Friday, June 22, 2012

Translation Diary, Entry #6

This one's grammar-heavy. Proceed at your own risk.

It's not as complicated as it might be if it were Arabic, but there is still a gender element in Spanish that doesn't exist in English and that bears on the decisions I am making as a translator.

In addition to the fact that nouns have gender and that adjectives agree with them in gender, there is another problem that, on the face of it is not one of grammatical gender but in effect becomes one: Spanish allows for a lot more uses of the passive than English does in ways that are not explicitly marked with gender but that require either a gender marking or a switch to the plural in English. 

"...escribió que quien penetra en ellas tiene la sensación de internarse en la oscuridad de  una selva sagrada."

"... he wrote that whoever enters has the feeling of interring himself in the dark of a sacred forest."

The issue in this sentence is not that the naves of the cathedral or the forest are marked as feminine; that's a simple issue that need not be blown up into a simplisticdiscussion of whether those things are regarded as more feminine types of spaces. Whatever. The issue is the description of the act of interring oneself in a sacred forest and how to refer back to the actor in the representation of that gesture.

While Spanish marks gender in many more ways than English does, this is a case where a passive action, becoming buried, can just as easily be rendered as an active, reflexive action. The particle se can be used in a whole variety of ways, including as an indirect object pronoun and as a marker of reflexive or passive verbal action. The difference between the passive se and the reflexive se can easily get lost in English translation, not because there is no way to distinguish them — there is, and in a text seminar, one would be expected to do so — but frequently because one of the two ways sounds like English and the other sounds like Spanish with English words. So what I translated in that initial translation in a reflexive way (interring himself) is actually a passive here (becoming interred).

I've noticed a tendency lately, particularly in new media writing but also among my students, that when people want to make their work sound more elevated than it is, they'll completely overuse "one" as a pronoun: "one has the feeling of interring oneself." Shudder. No. The last time I wrote a sentence like that was in the ninth grade. It's probably grammaticality technically correct, but it grates on my ears and sounds like it's been written by someone who hasn't read enough to know that it sounds funny. One has the feeling of interring himself, at a maximum. Or people have the feeling of interring themselves, if you want to leave a gendered pronoun out of it. Suffice it to say "one" is not a solution to this problem.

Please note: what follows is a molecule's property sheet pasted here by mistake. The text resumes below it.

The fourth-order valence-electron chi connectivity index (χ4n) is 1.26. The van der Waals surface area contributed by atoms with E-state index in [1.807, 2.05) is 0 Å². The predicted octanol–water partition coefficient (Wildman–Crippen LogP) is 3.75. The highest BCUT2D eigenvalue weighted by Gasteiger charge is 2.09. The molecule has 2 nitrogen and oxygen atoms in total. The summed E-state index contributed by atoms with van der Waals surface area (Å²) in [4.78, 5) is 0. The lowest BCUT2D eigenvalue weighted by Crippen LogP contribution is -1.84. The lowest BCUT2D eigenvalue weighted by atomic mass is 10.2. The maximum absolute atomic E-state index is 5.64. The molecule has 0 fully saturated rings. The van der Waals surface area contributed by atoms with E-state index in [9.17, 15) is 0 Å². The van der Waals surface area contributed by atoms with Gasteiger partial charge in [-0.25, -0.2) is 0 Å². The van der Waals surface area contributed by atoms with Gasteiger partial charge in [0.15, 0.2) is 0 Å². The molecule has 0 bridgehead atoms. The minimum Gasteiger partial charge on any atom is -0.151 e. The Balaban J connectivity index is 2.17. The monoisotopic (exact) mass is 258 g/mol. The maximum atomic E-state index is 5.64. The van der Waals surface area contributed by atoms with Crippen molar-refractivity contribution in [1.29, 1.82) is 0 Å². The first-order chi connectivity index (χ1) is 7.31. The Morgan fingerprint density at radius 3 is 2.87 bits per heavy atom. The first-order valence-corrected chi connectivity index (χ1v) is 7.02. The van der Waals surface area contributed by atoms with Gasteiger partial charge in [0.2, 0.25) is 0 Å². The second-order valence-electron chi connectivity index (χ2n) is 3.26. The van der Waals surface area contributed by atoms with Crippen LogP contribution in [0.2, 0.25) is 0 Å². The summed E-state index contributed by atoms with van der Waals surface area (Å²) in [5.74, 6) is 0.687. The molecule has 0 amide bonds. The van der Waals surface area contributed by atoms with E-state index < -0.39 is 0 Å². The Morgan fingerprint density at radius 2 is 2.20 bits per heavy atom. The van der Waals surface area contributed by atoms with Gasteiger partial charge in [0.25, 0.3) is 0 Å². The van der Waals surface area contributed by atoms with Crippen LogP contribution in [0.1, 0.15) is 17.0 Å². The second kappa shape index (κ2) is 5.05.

Although the experience is cast in somewhat more universal terms — the discovery by many people, many different types of people, by the platonic ideal of a person — at the heart if it, the author is a man and he is describing his own experience of the city of Córdoba, extrapolating from his own interaction with the city, so referring to this "one" as "himself" on the second and subsequent references is simply a correspondence with the reality that allowed the text to be written in the first place. Does it make the text less universal? Perhaps, but I don't think that's a change that it's within my purview to make. As much as I am tasked with making this text make sense to Anglophone American readers in a cultural sense as much as a linguistic one, I think that to gender-neutrify the text would be to impose a silliness of American sensibilities on a text that is a description of a very not-American experience and point of view. Even if a reader feels alienated by a narrative of a Spaniard of the male persuasion discovering this city, I don't think I'll have failed in the cultural aspect of my responsibilities.

Another option would be to leave the patient out of it entirely, and leave the passivity inherent in the Spanish in the English translation. And it's funny — it's taken me this much thinking it through and turning it over and over in my head to realize that this isn't one of those cases where the other kind of passivity renders a more idiomatic English; it's actually okay in a very literal way:

"... he wrote that anyone who enters has the sense of being buried in the dark of a sacred forest."

And that's how I've left it for now. Bit of a mountain out of a molehill, this one, in the end.


  1. I'll buy embiggen, but gender-neutrify?

  2. I suppose I could have used neuter. Gender-neutralize sounded way too much like chemical warfare or some kind of detergent ad. Even the really great lexicographers have off days...